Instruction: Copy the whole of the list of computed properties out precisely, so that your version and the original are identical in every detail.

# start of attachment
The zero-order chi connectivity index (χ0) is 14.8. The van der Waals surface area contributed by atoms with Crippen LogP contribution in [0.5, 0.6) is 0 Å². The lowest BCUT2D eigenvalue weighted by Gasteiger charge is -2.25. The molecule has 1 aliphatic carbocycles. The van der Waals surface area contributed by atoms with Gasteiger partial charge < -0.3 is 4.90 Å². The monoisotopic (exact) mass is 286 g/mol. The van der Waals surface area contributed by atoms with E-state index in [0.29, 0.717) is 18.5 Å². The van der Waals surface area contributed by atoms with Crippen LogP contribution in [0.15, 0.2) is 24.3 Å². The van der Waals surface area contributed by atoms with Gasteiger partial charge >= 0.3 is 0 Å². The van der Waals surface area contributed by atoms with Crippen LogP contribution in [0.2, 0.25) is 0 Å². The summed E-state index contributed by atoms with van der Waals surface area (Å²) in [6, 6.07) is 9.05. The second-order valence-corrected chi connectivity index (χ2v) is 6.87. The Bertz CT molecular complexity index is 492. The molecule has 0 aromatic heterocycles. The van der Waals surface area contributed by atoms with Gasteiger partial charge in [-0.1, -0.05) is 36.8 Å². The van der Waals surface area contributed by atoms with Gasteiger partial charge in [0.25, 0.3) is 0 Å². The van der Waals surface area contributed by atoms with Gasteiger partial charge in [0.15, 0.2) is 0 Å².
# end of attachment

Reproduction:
The zero-order chi connectivity index (χ0) is 14.8. The van der Waals surface area contributed by atoms with Crippen LogP contribution in [0.5, 0.6) is 0 Å². The lowest BCUT2D eigenvalue weighted by Gasteiger charge is -2.25. The molecule has 1 aliphatic carbocycles. The van der Waals surface area contributed by atoms with Gasteiger partial charge < -0.3 is 4.90 Å². The monoisotopic (exact) mass is 286 g/mol. The van der Waals surface area contributed by atoms with E-state index in [0.29, 0.717) is 18.5 Å². The van der Waals surface area contributed by atoms with Crippen LogP contribution in [0.15, 0.2) is 24.3 Å². The van der Waals surface area contributed by atoms with Gasteiger partial charge >= 0.3 is 0 Å². The van der Waals surface area contributed by atoms with Crippen LogP contribution in [0.2, 0.25) is 0 Å². The summed E-state index contributed by atoms with van der Waals surface area (Å²) in [6, 6.07) is 9.05. The second-order valence-corrected chi connectivity index (χ2v) is 6.87. The Bertz CT molecular complexity index is 492. The molecule has 0 aromatic heterocycles. The van der Waals surface area contributed by atoms with Gasteiger partial charge in [-0.1, -0.05) is 36.8 Å². The van der Waals surface area contributed by atoms with Gasteiger partial charge in [0.25, 0.3) is 0 Å². The van der Waals surface area contributed by atoms with Gasteiger partial charge in [0.15, 0.2) is 0 Å².